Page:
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This Instructable will show you step-by-step how to add 8 extra digital outputs, using only 3 of your microcontroller's digital outputs.

Step 1: Which Microcontroller Should You Use?

In order to do this Instructable with your microcontroller, you will need to make sure that it has the following:

(3x)......Available Digital Outputs (Analog/PWM Outputs will work too)
(1x)......Ground/GND Pin
(1x)......10k (or more) of programming space

Step 2: Parts

The parts needed to do this Instructable include:

(1x)......Microcontroller
(1x)......1 to 2 foot Length of Breadboard compatible wire
(1x)......74HC595 IC
(1x)......0.1uF ceramic cap (Code = 104)
(1x)......Breadboard
(8x)......20mA LEDs (of any color)
(8x)......220 Ohm resistors

Step 3: Tools


(1x)......Wire stripper
(1x)......Wire cutter
(1x)......Power supply 
(1x)......USB Cable (or relevant programming method)
(1x)......Computer with your microcontroller's programming software installed

Step 4: Wire It Up (Part 1)

Start by gathering your parts.

Step 5: Wire It Up (Part 2)

Now place the 74HC595 on the breadboard.

Step 6: Wire It Up (Part 3)

Now insert the wires as shown

Step 7: Wire It Up (Part 4)

Now add the Capacitor

Step 8: Wire It Up (Part 5)

Add the eight LEDs and eight 220 ohm resistors

Step 9: Wire It Up (Part 6)

Wire the each LED's anode to pins 15 & 1 to 7

Pin15 = Output_0 // Port_# 1
Pin1 = Output_1 // Port_# 2
Pin2 = Output_2 // Port_# 3
Pin3 = Output_3 // Port_# 4
Pin4 = Output_4 // Port_# 5
Pin5 = Output_5 // Port_# 6
Pin6 = Output_6 // Port_# 7
Pin7 = Output_7 // Port_# 8

Step 10: Wire It Up (Part 7)

Connect each of the resistors to ground
Also connect your Microcontroller's GND pin to the breadboard's ground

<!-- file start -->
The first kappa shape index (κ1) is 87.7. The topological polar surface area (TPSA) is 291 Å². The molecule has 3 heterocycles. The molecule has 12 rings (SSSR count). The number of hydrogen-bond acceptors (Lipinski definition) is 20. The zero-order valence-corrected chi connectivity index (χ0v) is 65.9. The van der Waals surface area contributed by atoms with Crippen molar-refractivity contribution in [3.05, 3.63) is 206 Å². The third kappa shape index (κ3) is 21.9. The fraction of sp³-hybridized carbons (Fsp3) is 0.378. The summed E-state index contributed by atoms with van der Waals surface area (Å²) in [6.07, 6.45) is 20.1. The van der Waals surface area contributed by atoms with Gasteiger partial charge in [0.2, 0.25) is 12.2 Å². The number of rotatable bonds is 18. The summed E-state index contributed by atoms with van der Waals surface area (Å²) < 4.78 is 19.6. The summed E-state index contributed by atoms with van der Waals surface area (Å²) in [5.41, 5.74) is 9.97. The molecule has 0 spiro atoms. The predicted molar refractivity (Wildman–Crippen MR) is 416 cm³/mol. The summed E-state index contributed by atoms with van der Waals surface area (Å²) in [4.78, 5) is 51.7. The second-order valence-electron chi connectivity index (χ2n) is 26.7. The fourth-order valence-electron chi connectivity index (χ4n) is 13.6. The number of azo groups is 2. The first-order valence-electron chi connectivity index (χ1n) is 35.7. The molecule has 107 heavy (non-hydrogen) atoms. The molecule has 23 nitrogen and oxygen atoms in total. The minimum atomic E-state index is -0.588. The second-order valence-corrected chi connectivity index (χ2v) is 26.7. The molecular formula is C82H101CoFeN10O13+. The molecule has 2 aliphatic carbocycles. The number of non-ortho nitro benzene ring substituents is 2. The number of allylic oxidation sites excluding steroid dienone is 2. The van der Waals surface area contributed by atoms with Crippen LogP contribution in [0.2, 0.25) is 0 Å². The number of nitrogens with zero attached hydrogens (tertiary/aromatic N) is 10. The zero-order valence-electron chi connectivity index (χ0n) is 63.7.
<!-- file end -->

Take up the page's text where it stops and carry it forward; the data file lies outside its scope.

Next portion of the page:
Step 11: Wire It Up (Part 8)

Find your 3 to 5 volt, regulated DC power supply, and connect the Positive connection of the power supply
to the Breadboard's Positive rail.
Next, connect the power supply's Negative connection to the breadboard's negative, or ground, rail.

Step 12: Wire It Up (Part 9)

Finally connect the Arduino's 3 digital pins as shown

Step 13: Code

Below is the code for use with an Arduino

//Pin connected to ST_CP of 74HC595
int latchPin = 8;
//Pin connected to SH_CP of 74HC595
int clockPin = 12;
//Pin connected to DS of 74HC595
int dataPin = 11;

void setup() {
  pinMode(latchPin, OUTPUT);
  pinMode(clockPin, OUTPUT);
  pinMode(dataPin, OUTPUT);
}

void loop() {
  for (int j = 0; j < 256; j++) {
    //ground latchPin and hold low for as long as you are transmitting
    digitalWrite(latchPin, LOW);
    shiftOut(dataPin, clockPin, LSBFIRST, j);
//return the latch pin high to signal chip that it
//no longer needs to listen for information
digitalWrite(latchPin, HIGH);
delay(1000);
}
}   
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<p>ok </p>
mention the controller please?
... It's an arduino.
where in the code does it actually control one of the 8 74hc595 output pins? <br> <br>if i'm reading the code right then all it's doing right now is simply making it turn on?
lets say i wanted to add more analog for sensors, what would the code look like then?
I think that instead of a pwm expander, (for analog output) you would need a mux(multiplier) to expand the number of analog inputs. Sparkfun has a $5 breakout
you would need a different chip like this: <a href="http://www.sparkfun.com/products/10136">http://www.sparkfun.com/products/10136</a>
How do you force a chip to start on the last program running after a power down?
will it work without the capacitor, if we just connect it directly to ground?
very straight forward :)
thanks

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